The Iraq war has caused the deaths of approximately two thousand American military people, a nuspecified number of civilian contractors (or at least I haven't even seen an estimate), and at least tens of thousands of Iraqis. It's been over a year since the Lancet study (a carefully done stastical survey) said that the odds were that about 100,000 Iraqis died who otherwise wouldn't have. While there have been questions (possibly unreasonable) about the study, I haven't heard anything about efforts to do a more current and perhaps sounder study.
It sounds weird, but this represents real progress--it used to take much longer for people to get horrified at a war if they got horrified at all, and wars were apt to kill more people--large multiples of more people--and go on longer. I'm grateful for the social and technological progress which is steadily making it harder to ignore the effects of war.
SF reference: The bit in Bujold's _Falling Free_ where a character is perturbed by being treated with more respect after she's killed someone.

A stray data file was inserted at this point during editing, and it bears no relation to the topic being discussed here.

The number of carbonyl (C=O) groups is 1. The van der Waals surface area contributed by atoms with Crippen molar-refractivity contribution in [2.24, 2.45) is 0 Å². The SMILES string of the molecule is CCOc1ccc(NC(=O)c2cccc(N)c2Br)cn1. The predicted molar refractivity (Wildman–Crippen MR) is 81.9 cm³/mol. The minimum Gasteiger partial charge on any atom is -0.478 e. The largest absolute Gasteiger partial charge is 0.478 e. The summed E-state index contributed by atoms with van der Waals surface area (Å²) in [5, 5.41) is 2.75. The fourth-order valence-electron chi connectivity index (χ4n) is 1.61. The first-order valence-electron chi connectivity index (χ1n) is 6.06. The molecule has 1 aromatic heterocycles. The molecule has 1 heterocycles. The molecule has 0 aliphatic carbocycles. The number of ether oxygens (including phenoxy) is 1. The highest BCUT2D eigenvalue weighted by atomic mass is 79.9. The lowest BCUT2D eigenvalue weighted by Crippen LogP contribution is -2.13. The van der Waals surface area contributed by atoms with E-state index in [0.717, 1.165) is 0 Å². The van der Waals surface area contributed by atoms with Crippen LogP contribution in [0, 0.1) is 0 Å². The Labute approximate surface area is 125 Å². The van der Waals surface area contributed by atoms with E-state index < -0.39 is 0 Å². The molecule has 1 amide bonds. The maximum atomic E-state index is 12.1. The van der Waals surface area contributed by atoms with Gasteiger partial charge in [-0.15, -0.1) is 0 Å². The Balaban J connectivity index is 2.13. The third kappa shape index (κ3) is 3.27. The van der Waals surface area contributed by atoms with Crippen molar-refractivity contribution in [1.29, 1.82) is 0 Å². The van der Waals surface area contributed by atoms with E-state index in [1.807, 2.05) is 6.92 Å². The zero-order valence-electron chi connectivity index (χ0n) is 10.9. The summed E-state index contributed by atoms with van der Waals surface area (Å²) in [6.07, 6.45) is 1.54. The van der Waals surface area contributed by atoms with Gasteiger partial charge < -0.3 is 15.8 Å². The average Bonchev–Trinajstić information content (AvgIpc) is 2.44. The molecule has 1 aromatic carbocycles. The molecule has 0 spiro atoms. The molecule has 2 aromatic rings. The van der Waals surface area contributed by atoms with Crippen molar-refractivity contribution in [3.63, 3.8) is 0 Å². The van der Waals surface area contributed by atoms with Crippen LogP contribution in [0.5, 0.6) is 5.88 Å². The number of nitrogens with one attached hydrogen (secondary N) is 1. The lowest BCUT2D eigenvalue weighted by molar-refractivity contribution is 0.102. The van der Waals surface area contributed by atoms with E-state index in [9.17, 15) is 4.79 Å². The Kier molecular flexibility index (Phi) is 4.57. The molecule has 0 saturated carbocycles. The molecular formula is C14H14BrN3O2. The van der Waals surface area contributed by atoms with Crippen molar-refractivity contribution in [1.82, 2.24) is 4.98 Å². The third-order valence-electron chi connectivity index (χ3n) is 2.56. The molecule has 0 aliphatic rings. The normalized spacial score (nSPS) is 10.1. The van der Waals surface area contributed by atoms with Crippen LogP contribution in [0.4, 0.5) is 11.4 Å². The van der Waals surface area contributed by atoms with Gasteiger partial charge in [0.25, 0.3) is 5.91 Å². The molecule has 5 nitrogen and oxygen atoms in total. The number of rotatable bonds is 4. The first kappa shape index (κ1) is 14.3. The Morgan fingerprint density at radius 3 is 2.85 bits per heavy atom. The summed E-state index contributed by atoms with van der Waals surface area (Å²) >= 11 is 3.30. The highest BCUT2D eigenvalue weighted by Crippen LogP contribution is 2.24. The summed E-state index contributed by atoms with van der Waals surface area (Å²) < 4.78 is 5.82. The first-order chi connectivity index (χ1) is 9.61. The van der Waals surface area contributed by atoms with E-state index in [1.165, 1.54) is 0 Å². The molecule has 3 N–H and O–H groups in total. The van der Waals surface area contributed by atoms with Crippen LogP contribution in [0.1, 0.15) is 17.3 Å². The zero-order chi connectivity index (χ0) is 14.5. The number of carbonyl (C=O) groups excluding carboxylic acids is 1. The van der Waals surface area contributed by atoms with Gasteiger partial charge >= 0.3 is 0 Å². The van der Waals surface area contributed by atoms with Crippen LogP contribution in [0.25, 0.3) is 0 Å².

I need to take another look at _Tolkien and the Great War_--it's got a history of how people wrote about war.
It looks as though some of the chi gung and cognitive psych I've been doing lately are paying off, though I'll see whether I think they're paying off well. That little essay was things I've been thinking for a long time, but which I haven't had the nerve to say in public. I was afraid I'd be told I wasn't grateful enough to soldiers. If people say that to me, I'll deal. The fact that they're sure of themselves and/or angry and/or quite possibly have the majority on their side doesn't mean I need to keep silent.